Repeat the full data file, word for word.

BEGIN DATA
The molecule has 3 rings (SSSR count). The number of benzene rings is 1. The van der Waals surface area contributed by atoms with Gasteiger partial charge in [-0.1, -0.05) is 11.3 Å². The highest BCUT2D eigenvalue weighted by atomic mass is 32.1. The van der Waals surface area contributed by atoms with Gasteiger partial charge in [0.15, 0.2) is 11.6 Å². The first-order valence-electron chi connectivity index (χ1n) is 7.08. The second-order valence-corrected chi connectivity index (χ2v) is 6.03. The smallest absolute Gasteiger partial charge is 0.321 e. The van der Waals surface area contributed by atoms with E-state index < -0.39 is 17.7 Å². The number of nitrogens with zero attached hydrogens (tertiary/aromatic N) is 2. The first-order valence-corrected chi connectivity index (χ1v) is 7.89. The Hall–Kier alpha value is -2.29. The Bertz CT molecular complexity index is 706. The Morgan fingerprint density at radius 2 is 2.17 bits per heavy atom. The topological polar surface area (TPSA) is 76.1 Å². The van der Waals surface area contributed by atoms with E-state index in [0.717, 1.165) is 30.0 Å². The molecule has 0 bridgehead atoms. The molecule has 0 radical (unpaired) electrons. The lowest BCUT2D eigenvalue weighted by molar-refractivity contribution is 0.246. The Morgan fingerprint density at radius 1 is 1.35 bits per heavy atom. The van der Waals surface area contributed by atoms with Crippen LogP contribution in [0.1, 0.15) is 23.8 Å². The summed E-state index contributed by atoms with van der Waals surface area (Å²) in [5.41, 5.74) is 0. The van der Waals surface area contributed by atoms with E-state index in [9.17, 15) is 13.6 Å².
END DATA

The molecule has 3 rings (SSSR count). The number of benzene rings is 1. The van der Waals surface area contributed by atoms with Gasteiger partial charge in [-0.1, -0.05) is 11.3 Å². The highest BCUT2D eigenvalue weighted by atomic mass is 32.1. The van der Waals surface area contributed by atoms with Gasteiger partial charge in [0.15, 0.2) is 11.6 Å². The first-order valence-electron chi connectivity index (χ1n) is 7.08. The second-order valence-corrected chi connectivity index (χ2v) is 6.03. The smallest absolute Gasteiger partial charge is 0.321 e. The van der Waals surface area contributed by atoms with E-state index < -0.39 is 17.7 Å². The number of nitrogens with zero attached hydrogens (tertiary/aromatic N) is 2. The first-order valence-corrected chi connectivity index (χ1v) is 7.89. The Hall–Kier alpha value is -2.29. The Bertz CT molecular complexity index is 706. The Morgan fingerprint density at radius 2 is 2.17 bits per heavy atom. The topological polar surface area (TPSA) is 76.1 Å². The van der Waals surface area contributed by atoms with E-state index in [0.717, 1.165) is 30.0 Å². The molecule has 0 bridgehead atoms. The molecule has 0 radical (unpaired) electrons. The lowest BCUT2D eigenvalue weighted by molar-refractivity contribution is 0.246. The Morgan fingerprint density at radius 1 is 1.35 bits per heavy atom. The van der Waals surface area contributed by atoms with Crippen LogP contribution in [0.1, 0.15) is 23.8 Å². The summed E-state index contributed by atoms with van der Waals surface area (Å²) in [5.41, 5.74) is 0. The van der Waals surface area contributed by atoms with E-state index in [9.17, 15) is 13.6 Å².